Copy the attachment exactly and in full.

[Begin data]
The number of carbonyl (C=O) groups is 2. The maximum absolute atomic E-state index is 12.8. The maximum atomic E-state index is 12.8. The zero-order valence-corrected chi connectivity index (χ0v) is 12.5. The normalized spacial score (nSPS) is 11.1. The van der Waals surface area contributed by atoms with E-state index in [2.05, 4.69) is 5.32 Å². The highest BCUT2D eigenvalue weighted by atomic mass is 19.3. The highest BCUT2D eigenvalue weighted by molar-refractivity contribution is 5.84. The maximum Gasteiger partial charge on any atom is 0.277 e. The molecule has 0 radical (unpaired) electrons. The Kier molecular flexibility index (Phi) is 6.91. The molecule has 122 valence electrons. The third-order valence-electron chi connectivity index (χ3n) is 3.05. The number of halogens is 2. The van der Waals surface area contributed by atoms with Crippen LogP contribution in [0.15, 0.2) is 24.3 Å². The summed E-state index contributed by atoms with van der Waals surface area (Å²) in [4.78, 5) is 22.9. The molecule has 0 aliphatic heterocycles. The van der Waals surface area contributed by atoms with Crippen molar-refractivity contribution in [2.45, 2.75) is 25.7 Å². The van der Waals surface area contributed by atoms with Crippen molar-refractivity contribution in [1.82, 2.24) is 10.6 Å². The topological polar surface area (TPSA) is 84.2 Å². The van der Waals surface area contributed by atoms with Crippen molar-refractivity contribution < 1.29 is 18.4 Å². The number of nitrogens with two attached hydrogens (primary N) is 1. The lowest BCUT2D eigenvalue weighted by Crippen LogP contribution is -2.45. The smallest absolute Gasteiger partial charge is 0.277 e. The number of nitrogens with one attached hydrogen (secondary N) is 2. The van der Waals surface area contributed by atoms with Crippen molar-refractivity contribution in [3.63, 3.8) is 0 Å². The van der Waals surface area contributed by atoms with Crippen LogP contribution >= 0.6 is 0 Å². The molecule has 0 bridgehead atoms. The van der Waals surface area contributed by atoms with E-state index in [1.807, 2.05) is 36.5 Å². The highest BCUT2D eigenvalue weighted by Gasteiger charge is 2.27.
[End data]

The number of carbonyl (C=O) groups is 2. The maximum absolute atomic E-state index is 12.8. The maximum atomic E-state index is 12.8. The zero-order valence-corrected chi connectivity index (χ0v) is 12.5. The normalized spacial score (nSPS) is 11.1. The van der Waals surface area contributed by atoms with E-state index in [2.05, 4.69) is 5.32 Å². The highest BCUT2D eigenvalue weighted by atomic mass is 19.3. The highest BCUT2D eigenvalue weighted by molar-refractivity contribution is 5.84. The maximum Gasteiger partial charge on any atom is 0.277 e. The molecule has 0 radical (unpaired) electrons. The Kier molecular flexibility index (Phi) is 6.91. The molecule has 122 valence electrons. The third-order valence-electron chi connectivity index (χ3n) is 3.05. The number of halogens is 2. The van der Waals surface area contributed by atoms with Crippen LogP contribution in [0.15, 0.2) is 24.3 Å². The summed E-state index contributed by atoms with van der Waals surface area (Å²) in [4.78, 5) is 22.9. The molecule has 0 aliphatic heterocycles. The van der Waals surface area contributed by atoms with Crippen molar-refractivity contribution in [2.45, 2.75) is 25.7 Å². The van der Waals surface area contributed by atoms with Crippen molar-refractivity contribution in [1.82, 2.24) is 10.6 Å². The topological polar surface area (TPSA) is 84.2 Å². The van der Waals surface area contributed by atoms with Crippen molar-refractivity contribution < 1.29 is 18.4 Å². The number of nitrogens with two attached hydrogens (primary N) is 1. The lowest BCUT2D eigenvalue weighted by Crippen LogP contribution is -2.45. The smallest absolute Gasteiger partial charge is 0.277 e. The number of nitrogens with one attached hydrogen (secondary N) is 2. The van der Waals surface area contributed by atoms with Crippen molar-refractivity contribution in [3.63, 3.8) is 0 Å². The van der Waals surface area contributed by atoms with Crippen LogP contribution >= 0.6 is 0 Å². The molecule has 0 bridgehead atoms. The van der Waals surface area contributed by atoms with E-state index in [1.807, 2.05) is 36.5 Å². The highest BCUT2D eigenvalue weighted by Gasteiger charge is 2.27.